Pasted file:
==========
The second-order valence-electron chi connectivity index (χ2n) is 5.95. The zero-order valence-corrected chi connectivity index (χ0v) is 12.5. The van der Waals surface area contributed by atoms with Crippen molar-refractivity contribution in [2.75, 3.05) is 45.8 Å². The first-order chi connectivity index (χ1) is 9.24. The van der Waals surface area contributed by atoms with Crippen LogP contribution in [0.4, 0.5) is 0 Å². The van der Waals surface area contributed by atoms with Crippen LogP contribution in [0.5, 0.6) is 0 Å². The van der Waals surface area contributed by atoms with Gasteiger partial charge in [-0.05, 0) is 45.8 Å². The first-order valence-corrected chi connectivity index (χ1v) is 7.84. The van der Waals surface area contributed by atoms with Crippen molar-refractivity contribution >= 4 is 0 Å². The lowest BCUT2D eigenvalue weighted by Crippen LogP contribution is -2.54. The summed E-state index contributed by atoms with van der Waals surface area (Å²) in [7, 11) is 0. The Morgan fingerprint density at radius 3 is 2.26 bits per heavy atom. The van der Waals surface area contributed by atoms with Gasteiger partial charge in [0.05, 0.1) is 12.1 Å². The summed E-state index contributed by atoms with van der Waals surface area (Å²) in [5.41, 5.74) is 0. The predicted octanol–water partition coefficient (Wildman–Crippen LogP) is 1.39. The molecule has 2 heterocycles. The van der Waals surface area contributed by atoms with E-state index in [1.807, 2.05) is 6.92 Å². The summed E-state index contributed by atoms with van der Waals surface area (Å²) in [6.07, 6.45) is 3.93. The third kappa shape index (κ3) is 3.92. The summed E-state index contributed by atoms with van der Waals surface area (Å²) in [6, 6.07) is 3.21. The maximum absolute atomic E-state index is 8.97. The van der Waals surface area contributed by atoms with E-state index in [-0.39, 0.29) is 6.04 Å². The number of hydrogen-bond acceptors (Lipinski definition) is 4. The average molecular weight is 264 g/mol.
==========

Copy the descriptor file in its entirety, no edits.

The second-order valence-electron chi connectivity index (χ2n) is 5.95. The zero-order valence-corrected chi connectivity index (χ0v) is 12.5. The van der Waals surface area contributed by atoms with Crippen molar-refractivity contribution in [2.75, 3.05) is 45.8 Å². The first-order chi connectivity index (χ1) is 9.24. The van der Waals surface area contributed by atoms with Crippen LogP contribution in [0.4, 0.5) is 0 Å². The van der Waals surface area contributed by atoms with Crippen LogP contribution in [0.5, 0.6) is 0 Å². The van der Waals surface area contributed by atoms with Gasteiger partial charge in [-0.05, 0) is 45.8 Å². The first-order valence-corrected chi connectivity index (χ1v) is 7.84. The van der Waals surface area contributed by atoms with Crippen molar-refractivity contribution >= 4 is 0 Å². The lowest BCUT2D eigenvalue weighted by Crippen LogP contribution is -2.54. The summed E-state index contributed by atoms with van der Waals surface area (Å²) in [7, 11) is 0. The Morgan fingerprint density at radius 3 is 2.26 bits per heavy atom. The van der Waals surface area contributed by atoms with Gasteiger partial charge in [0.05, 0.1) is 12.1 Å². The summed E-state index contributed by atoms with van der Waals surface area (Å²) in [5.41, 5.74) is 0. The predicted octanol–water partition coefficient (Wildman–Crippen LogP) is 1.39. The molecule has 2 heterocycles. The van der Waals surface area contributed by atoms with E-state index in [1.807, 2.05) is 6.92 Å². The summed E-state index contributed by atoms with van der Waals surface area (Å²) in [6.07, 6.45) is 3.93. The third kappa shape index (κ3) is 3.92. The summed E-state index contributed by atoms with van der Waals surface area (Å²) in [6, 6.07) is 3.21. The maximum absolute atomic E-state index is 8.97. The van der Waals surface area contributed by atoms with E-state index in [-0.39, 0.29) is 6.04 Å². The number of hydrogen-bond acceptors (Lipinski definition) is 4. The average molecular weight is 264 g/mol.